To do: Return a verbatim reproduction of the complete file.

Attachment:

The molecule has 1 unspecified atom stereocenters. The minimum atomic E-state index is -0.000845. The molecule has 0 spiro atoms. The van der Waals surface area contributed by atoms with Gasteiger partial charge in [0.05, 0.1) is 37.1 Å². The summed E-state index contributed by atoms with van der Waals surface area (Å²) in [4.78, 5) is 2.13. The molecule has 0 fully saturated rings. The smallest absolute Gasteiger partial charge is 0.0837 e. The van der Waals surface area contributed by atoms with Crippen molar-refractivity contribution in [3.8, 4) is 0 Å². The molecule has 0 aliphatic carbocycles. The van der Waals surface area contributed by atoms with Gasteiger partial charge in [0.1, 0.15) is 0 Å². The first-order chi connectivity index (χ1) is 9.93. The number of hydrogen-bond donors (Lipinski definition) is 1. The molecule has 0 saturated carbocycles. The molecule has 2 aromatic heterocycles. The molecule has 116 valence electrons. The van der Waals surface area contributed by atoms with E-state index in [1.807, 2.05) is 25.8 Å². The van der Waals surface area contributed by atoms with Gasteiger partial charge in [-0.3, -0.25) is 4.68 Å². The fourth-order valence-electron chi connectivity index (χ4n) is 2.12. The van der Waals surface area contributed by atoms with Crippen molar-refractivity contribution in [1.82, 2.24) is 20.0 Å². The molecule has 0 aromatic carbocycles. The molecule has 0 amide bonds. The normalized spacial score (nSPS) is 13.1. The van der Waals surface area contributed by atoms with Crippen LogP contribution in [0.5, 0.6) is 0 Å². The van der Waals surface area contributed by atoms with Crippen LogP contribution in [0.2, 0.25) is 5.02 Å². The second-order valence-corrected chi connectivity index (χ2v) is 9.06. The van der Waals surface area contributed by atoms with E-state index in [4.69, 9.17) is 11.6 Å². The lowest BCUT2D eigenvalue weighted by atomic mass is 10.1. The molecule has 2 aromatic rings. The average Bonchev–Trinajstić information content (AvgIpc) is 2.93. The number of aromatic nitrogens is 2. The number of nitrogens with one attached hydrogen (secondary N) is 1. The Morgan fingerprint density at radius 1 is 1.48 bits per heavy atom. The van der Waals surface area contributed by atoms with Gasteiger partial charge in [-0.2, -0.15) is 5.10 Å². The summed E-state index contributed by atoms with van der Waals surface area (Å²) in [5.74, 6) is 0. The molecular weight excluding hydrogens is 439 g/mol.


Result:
The molecule has 1 unspecified atom stereocenters. The minimum atomic E-state index is -0.000845. The molecule has 0 spiro atoms. The van der Waals surface area contributed by atoms with Gasteiger partial charge in [0.05, 0.1) is 37.1 Å². The summed E-state index contributed by atoms with van der Waals surface area (Å²) in [4.78, 5) is 2.13. The molecule has 0 fully saturated rings. The smallest absolute Gasteiger partial charge is 0.0837 e. The van der Waals surface area contributed by atoms with Crippen molar-refractivity contribution in [3.8, 4) is 0 Å². The molecule has 0 aliphatic carbocycles. The van der Waals surface area contributed by atoms with Gasteiger partial charge in [0.1, 0.15) is 0 Å². The first-order chi connectivity index (χ1) is 9.93. The number of hydrogen-bond donors (Lipinski definition) is 1. The molecule has 0 saturated carbocycles. The molecule has 2 aromatic heterocycles. The molecule has 116 valence electrons. The van der Waals surface area contributed by atoms with E-state index in [1.807, 2.05) is 25.8 Å². The van der Waals surface area contributed by atoms with Gasteiger partial charge in [-0.3, -0.25) is 4.68 Å². The fourth-order valence-electron chi connectivity index (χ4n) is 2.12. The van der Waals surface area contributed by atoms with Crippen molar-refractivity contribution in [1.82, 2.24) is 20.0 Å². The molecule has 0 aromatic carbocycles. The molecule has 0 amide bonds. The normalized spacial score (nSPS) is 13.1. The van der Waals surface area contributed by atoms with Crippen LogP contribution in [0.5, 0.6) is 0 Å². The van der Waals surface area contributed by atoms with Crippen LogP contribution in [0.2, 0.25) is 5.02 Å². The second-order valence-corrected chi connectivity index (χ2v) is 9.06. The van der Waals surface area contributed by atoms with E-state index in [4.69, 9.17) is 11.6 Å². The lowest BCUT2D eigenvalue weighted by atomic mass is 10.1. The molecule has 2 aromatic rings. The average Bonchev–Trinajstić information content (AvgIpc) is 2.93. The number of aromatic nitrogens is 2. The number of nitrogens with one attached hydrogen (secondary N) is 1. The Morgan fingerprint density at radius 1 is 1.48 bits per heavy atom. The van der Waals surface area contributed by atoms with Gasteiger partial charge in [-0.2, -0.15) is 5.10 Å². The summed E-state index contributed by atoms with van der Waals surface area (Å²) in [5.74, 6) is 0. The molecular weight excluding hydrogens is 439 g/mol.